The Cascadia Earthquake Of 1700

Discussion in 'Earthquake' started by LastOutlaw, Aug 23, 2019.

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  1. LastOutlaw

    LastOutlaw Master Survivalist

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    How Scientists Know When The Last Big Earthquake Happened Here
    by Tullan Spitz OPB Jan. 26, 2015 midnight | Updated: Jan. 27, 2016 7:23 a.m. | Portland

    Neskowin Ghost Forest, 2012.

    Wolfram Burner/Flickr

    At approximately 9 p.m. Pacific Standard Time, Jan. 26, 1700, a magnitude 8 or 9 earthquake occurred on the Cascadia Subduction Zone, a 600-mile stretch between Vancouver Island, British Columbia and Cape Mendocino, California.

    What evidence points to an earthquake in 1700?
    Oral traditions of native people living in the Cascadia region reference numerous events of shaking and flooding in this time period, but those stories can’t be dated to specific calendar years.

    Scientists are well aware of the destructive power of other subduction zone quakes — like the 1960 magnitude 9.5 Chilean quake and the 1964 magnitude 9.5 quake in Alaska — so they were eager to chart the history of plate activity in the Cascadia Subduction Zone.

    In the 1980s and 1990s, scientists conducting fieldwork found evidence that coastal lands in the Northwest dropped suddenly and were inundated by tsunami waves and mud. All along the Oregon and Washington coast, the rapid advance of seawater had buried delicate marsh plants that were still alive and killed Sitka spruce, leaving behind rotting stumps. Rot-resistant western red cedar survived longer and their remnants became known as “ghost forests.”

    These sudden changes in the coastal landscape pointed heavily to an earthquake and tsunami.

    How could scientists know for sure?
    American researchers used carbon dating on the spruce, peat and fossilized plants. Sitka spruce as far apart as southern Washington and Northern California died from the high waters during the same few decades — sometime between 1695 and 1720. Their rings were wide right up through the last ring, proving that a sudden event rather than slow sea level rise was the culprit.

    How do they know the exact hour of the quake?
    “The Orphan Tsunami of 1700” by Brian Atwater.

    University of Washington Press

    After the American scientists published their work, Japan’s Kenji Satake published a letter in the journal “Nature” that summarized meticulous records from multiple locations in Japan describing high waves on Jan. 27 and 28.
    It was called Japan’s “orphan” tsunami because there was no earthquake locally that could have triggered it. There is also no evidence of a large earthquake in South America or Alaska at that time. The signs pointed to a quake from the Cascadia Subduction Zone.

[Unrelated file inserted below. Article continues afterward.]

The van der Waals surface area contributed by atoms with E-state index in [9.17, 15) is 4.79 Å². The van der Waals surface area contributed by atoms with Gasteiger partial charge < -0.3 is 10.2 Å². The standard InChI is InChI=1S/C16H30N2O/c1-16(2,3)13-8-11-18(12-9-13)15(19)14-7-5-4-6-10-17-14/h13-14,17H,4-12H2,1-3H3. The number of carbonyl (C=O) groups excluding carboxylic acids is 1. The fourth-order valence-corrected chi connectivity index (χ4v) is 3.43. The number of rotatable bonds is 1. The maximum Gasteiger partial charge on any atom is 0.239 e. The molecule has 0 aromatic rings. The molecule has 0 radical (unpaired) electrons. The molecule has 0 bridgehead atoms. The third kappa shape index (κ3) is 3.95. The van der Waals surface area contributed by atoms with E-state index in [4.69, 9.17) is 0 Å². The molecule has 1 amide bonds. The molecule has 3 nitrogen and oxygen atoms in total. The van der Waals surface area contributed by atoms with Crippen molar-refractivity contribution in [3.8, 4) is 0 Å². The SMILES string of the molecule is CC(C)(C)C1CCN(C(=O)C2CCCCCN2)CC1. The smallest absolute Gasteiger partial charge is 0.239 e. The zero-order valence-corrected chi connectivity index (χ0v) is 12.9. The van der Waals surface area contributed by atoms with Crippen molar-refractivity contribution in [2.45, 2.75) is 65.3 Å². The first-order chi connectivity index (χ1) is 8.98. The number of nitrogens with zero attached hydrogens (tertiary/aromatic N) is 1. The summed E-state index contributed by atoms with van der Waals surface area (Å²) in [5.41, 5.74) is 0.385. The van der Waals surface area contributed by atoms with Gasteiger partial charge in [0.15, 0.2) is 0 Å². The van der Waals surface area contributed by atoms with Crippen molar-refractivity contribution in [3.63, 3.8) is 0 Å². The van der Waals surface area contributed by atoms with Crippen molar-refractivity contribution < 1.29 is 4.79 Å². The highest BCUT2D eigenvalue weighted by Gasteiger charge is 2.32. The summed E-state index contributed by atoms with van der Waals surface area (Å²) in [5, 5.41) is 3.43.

Satake explained that it would have taken a tsunami about 10 hours to travel from Cascadia to Japan, thus pinpointing the earthquake to about 9 p.m., Jan. 26. Because of the extent of the damage recorded in Japan, Satake estimated that it was approximately a magnitude 9 quake.

    Is there any other evidence?
    In 1997, scientists used dendrochronology — a method of dating trees by comparing ring patterns to samples of known age — on the ghost forest trees. They were able to determine the trees had stopped growing after completing the 1699 growing season, dating their death to somewhere between September 1699 and May 1700, further confirming the date independently of Japanese records.

    More evidence is on the ocean floor. Paleoseismologists have dated core samples of debris from earthquake-induced landslides. This data indicate a large earthquake with a lot of shaking was going on during this period — and that it was happening off the Oregon coast.

    And remember the native stories? Scholarly analysis of nine stories with sufficient details to assign date ranges narrowed the timeline to approximately 1701, remarkably close to the accepted date for the event.

    When is the CSZ likely to act up again?
    Over the last 10,000-years, earthquakes around magnitude 9 have occurred along the length of the Cascadia Subduction Zone 19 times — about every 526 years. The southern section of the CSZ has seen 19 additional quakes of 8 or higher. Here, very close to home, the average recurrence is every 234 years. With the last major event placed at 315 years ago, we’re due.
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  2. LastOutlaw

    LastOutlaw Master Survivalist

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  3. Old Geezer

    Old Geezer Legendary Survivalist